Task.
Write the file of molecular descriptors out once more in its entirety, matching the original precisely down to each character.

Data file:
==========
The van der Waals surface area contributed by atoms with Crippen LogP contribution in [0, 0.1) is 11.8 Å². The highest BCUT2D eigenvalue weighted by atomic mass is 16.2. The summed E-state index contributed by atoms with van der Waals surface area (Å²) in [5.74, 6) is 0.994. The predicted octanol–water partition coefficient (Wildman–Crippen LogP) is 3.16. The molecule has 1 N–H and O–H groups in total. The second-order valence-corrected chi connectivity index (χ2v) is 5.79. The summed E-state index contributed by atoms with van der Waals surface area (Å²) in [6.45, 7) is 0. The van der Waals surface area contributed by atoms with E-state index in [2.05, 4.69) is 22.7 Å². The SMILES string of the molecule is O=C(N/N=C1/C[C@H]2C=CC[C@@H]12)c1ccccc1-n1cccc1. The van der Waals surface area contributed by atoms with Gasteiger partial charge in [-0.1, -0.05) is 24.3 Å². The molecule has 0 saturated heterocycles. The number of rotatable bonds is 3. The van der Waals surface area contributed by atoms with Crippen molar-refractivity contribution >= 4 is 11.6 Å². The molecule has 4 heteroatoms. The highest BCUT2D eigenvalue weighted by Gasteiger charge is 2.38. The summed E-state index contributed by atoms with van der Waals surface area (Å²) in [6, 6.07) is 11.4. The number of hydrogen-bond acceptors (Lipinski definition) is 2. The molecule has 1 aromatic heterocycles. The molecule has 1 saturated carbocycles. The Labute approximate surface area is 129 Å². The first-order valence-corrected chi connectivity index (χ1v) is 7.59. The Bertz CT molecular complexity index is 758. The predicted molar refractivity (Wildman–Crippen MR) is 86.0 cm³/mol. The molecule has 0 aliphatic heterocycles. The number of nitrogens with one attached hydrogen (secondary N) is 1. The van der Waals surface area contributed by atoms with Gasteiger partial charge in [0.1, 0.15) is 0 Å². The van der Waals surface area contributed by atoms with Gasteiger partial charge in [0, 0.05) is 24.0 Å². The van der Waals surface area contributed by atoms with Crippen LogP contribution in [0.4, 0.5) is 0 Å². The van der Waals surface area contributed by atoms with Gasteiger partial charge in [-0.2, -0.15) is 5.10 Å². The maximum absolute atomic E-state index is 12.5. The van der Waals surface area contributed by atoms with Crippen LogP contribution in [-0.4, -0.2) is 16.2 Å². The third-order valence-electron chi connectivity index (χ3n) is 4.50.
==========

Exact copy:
The van der Waals surface area contributed by atoms with Crippen LogP contribution in [0, 0.1) is 11.8 Å². The highest BCUT2D eigenvalue weighted by atomic mass is 16.2. The summed E-state index contributed by atoms with van der Waals surface area (Å²) in [5.74, 6) is 0.994. The predicted octanol–water partition coefficient (Wildman–Crippen LogP) is 3.16. The molecule has 1 N–H and O–H groups in total. The second-order valence-corrected chi connectivity index (χ2v) is 5.79. The summed E-state index contributed by atoms with van der Waals surface area (Å²) in [6.45, 7) is 0. The van der Waals surface area contributed by atoms with E-state index in [2.05, 4.69) is 22.7 Å². The SMILES string of the molecule is O=C(N/N=C1/C[C@H]2C=CC[C@@H]12)c1ccccc1-n1cccc1. The van der Waals surface area contributed by atoms with Gasteiger partial charge in [-0.1, -0.05) is 24.3 Å². The molecule has 0 saturated heterocycles. The number of rotatable bonds is 3. The van der Waals surface area contributed by atoms with Crippen molar-refractivity contribution >= 4 is 11.6 Å². The molecule has 4 heteroatoms. The highest BCUT2D eigenvalue weighted by Gasteiger charge is 2.38. The summed E-state index contributed by atoms with van der Waals surface area (Å²) in [6, 6.07) is 11.4. The number of hydrogen-bond acceptors (Lipinski definition) is 2. The molecule has 1 aromatic heterocycles. The molecule has 1 saturated carbocycles. The Labute approximate surface area is 129 Å². The first-order valence-corrected chi connectivity index (χ1v) is 7.59. The Bertz CT molecular complexity index is 758. The predicted molar refractivity (Wildman–Crippen MR) is 86.0 cm³/mol. The molecule has 0 aliphatic heterocycles. The number of nitrogens with one attached hydrogen (secondary N) is 1. The van der Waals surface area contributed by atoms with Gasteiger partial charge in [0.1, 0.15) is 0 Å². The van der Waals surface area contributed by atoms with Gasteiger partial charge in [0, 0.05) is 24.0 Å². The van der Waals surface area contributed by atoms with Crippen LogP contribution in [0.4, 0.5) is 0 Å². The van der Waals surface area contributed by atoms with Gasteiger partial charge in [-0.2, -0.15) is 5.10 Å². The maximum absolute atomic E-state index is 12.5. The van der Waals surface area contributed by atoms with Crippen LogP contribution in [-0.4, -0.2) is 16.2 Å². The third-order valence-electron chi connectivity index (χ3n) is 4.50.